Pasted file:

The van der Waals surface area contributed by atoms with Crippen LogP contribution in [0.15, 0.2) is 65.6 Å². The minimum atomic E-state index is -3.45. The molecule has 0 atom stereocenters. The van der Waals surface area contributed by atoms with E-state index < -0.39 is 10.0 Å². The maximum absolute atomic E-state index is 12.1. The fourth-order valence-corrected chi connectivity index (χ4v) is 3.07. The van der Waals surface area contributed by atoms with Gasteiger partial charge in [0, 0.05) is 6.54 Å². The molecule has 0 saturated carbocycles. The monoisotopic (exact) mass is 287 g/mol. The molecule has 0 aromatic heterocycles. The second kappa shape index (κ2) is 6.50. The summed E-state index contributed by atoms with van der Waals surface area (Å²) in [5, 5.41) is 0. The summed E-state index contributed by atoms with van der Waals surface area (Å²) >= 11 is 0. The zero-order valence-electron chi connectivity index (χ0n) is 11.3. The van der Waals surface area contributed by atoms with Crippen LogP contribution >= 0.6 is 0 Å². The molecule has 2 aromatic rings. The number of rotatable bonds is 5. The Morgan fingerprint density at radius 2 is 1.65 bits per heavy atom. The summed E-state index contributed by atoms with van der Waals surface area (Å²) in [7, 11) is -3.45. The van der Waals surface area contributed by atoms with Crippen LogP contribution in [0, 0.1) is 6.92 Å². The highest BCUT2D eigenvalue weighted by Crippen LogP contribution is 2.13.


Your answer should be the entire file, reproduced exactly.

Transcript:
The van der Waals surface area contributed by atoms with Crippen LogP contribution in [0.15, 0.2) is 65.6 Å². The minimum atomic E-state index is -3.45. The molecule has 0 atom stereocenters. The van der Waals surface area contributed by atoms with E-state index < -0.39 is 10.0 Å². The maximum absolute atomic E-state index is 12.1. The fourth-order valence-corrected chi connectivity index (χ4v) is 3.07. The van der Waals surface area contributed by atoms with Gasteiger partial charge in [0, 0.05) is 6.54 Å². The molecule has 0 saturated carbocycles. The monoisotopic (exact) mass is 287 g/mol. The molecule has 0 aromatic heterocycles. The second kappa shape index (κ2) is 6.50. The summed E-state index contributed by atoms with van der Waals surface area (Å²) in [5, 5.41) is 0. The summed E-state index contributed by atoms with van der Waals surface area (Å²) >= 11 is 0. The zero-order valence-electron chi connectivity index (χ0n) is 11.3. The van der Waals surface area contributed by atoms with Crippen LogP contribution >= 0.6 is 0 Å². The molecule has 2 aromatic rings. The number of rotatable bonds is 5. The Morgan fingerprint density at radius 2 is 1.65 bits per heavy atom. The summed E-state index contributed by atoms with van der Waals surface area (Å²) in [7, 11) is -3.45. The van der Waals surface area contributed by atoms with Crippen LogP contribution in [0, 0.1) is 6.92 Å². The highest BCUT2D eigenvalue weighted by Crippen LogP contribution is 2.13.